See the article of 5 June for more information

The Darling Buds
Year predicted to break: 1989
Biggest hit: Hit The Ground (reached #27 on 21/1/89)
Jangly guitar pop quartet from South Wales with hits from 1988 through to 1992. They split the following year, disillusioned with the recording industry.

Everything But The Girl
Year predicted to break: 1984
Biggest hit: I Don’t Want To Talk About It (reached #3 on 23/7/88)
Long running and successful duo comprising Ben Watt and Tracy Thorn, who had numerous hits from 1983 to 2001 and a string of well-received albums.

Holly Johnson
Year predicted to break: 1989
Biggest hit: Ferry ‘Cross The Mersey (charity single with Gerry Marsden, Paul McCartney and The Christians, reached #1 on 20/3/89)
Holly Johnson was another act who was already well-known to readers of Smash Hits as a cover star before his ‘The Next Big Thing?’ nomination, having fronted Frankie Goes To Hollywood and had three #1s with them. As he had released his debut solo single in 1980, he also had the distinction of the longest wait between his first release and a Smash Hits tip for the top. This phase of his career kicked of ten years of chart activity from 1989 through to 1999.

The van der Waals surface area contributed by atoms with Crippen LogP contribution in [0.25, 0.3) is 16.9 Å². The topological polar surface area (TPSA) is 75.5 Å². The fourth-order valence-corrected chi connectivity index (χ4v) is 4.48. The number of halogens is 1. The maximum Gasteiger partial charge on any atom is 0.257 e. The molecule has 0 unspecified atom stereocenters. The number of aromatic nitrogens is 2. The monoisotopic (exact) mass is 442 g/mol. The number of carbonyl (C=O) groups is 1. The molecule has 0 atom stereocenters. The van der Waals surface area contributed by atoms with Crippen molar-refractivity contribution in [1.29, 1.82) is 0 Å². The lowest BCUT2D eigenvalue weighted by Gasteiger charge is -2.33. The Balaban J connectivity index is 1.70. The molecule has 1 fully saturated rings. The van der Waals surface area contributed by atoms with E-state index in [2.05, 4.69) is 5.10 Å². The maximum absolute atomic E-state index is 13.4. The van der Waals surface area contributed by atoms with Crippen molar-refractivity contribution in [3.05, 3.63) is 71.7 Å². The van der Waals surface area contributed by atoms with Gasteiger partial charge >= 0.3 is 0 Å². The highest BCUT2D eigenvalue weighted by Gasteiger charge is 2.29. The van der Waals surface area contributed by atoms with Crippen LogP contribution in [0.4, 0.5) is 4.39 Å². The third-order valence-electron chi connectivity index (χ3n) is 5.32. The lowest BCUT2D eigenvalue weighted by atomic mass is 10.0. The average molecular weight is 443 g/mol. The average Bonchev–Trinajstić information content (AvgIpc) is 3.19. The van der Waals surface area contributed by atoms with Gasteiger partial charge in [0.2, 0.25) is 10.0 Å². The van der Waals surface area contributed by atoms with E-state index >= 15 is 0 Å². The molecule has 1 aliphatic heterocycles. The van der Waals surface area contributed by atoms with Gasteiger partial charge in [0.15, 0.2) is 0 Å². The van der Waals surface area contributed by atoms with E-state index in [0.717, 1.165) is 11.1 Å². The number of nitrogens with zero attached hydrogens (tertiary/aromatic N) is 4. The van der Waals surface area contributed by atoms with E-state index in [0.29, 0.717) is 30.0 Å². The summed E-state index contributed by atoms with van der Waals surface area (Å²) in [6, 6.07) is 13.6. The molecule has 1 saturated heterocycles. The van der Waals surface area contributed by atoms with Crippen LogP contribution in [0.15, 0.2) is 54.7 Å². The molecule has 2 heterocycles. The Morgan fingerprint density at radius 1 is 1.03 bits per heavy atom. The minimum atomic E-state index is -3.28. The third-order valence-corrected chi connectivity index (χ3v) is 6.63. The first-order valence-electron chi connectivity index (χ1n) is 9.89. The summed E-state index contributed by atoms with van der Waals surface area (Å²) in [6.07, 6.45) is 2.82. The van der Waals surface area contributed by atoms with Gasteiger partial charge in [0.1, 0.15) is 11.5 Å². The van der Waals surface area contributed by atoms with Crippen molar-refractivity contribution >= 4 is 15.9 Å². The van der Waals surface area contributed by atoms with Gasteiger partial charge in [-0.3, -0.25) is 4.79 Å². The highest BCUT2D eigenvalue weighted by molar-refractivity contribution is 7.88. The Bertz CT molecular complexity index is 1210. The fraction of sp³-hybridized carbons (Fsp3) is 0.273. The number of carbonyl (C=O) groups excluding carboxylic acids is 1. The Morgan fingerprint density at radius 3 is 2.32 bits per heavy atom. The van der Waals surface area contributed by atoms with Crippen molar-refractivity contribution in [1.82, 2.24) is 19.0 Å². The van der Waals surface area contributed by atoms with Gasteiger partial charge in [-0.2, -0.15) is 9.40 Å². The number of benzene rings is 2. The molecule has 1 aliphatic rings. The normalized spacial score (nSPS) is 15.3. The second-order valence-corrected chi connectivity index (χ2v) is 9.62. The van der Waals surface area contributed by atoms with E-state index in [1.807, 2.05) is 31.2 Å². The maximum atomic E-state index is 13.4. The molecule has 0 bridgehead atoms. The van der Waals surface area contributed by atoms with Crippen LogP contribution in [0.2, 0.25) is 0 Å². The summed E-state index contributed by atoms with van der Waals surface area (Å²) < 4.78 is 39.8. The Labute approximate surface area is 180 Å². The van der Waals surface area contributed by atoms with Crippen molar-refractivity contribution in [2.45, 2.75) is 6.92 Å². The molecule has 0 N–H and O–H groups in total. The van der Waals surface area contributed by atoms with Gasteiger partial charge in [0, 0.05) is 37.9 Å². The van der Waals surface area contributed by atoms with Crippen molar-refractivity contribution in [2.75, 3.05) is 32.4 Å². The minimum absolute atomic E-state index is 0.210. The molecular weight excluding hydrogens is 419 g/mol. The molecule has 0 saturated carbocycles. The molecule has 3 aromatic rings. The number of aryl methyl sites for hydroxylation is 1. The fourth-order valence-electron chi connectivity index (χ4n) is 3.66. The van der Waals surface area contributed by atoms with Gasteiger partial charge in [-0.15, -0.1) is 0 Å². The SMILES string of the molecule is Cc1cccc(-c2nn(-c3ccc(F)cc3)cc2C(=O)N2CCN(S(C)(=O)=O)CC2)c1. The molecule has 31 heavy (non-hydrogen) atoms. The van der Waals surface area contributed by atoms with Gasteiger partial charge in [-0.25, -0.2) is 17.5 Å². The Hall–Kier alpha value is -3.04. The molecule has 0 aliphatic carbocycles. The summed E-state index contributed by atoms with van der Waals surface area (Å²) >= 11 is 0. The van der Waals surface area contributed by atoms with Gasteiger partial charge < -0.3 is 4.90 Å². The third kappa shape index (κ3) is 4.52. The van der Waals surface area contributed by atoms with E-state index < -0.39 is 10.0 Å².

Little Angels
Year predicted to break: 1989
Biggest hit: Womankind (reached #12 on 16/1/93)
“I think people are a bit frightened of heavy metal and we don’t want that. Any sort of person can like us, they don’t have to be a heavy metaller,” said lead singer Toby Jepson. They tried not to scare people by toning down the clichéd rock n’ roll image, but they still had Bon Jovi hair. Smash Hits correctly predicted that they would break in 1989, but they had to wait until ‘93 for their biggest hit. Split in 1994.

Madonna
Year predicted to break: 1984
Biggest hit: Into The Groove (reached #1 on 3/8/85)
The Madonna Story: Part 1 Part 2 Part 3 See 4 December for Part 4

Orange Juice
Year predicted to break: 1983
Biggest hit: Rip It Up (reached #8 on 2/4/83)
The 1983 yearbook, in which Orange Juice were tipped for the top, was published on 7 October 1982; just one month later lead singer Edwyn Collins was on the cover of the magazine itself. He went on to have a bigger hit than any by his former group ten years after they split up when his solo single A Girl Like You reached #4 in 1995. It was one of a number of hits for Collins spanning 1984 to 1997.

Poison
Year predicted to break: 1988
Biggest hit: Every Rose Has Its Thorn (reached #13 on 11/3/89)
Hugely successful American rock band, estimated to have sold 45 million records worldwide in their now 35-year career. Their sales in the UK have been modest and their tenure as hit makers here has been limited to the period 1987 to 1993. As shown above, their biggest hit didn’t even make the Top 10, but it was a #1 in the US.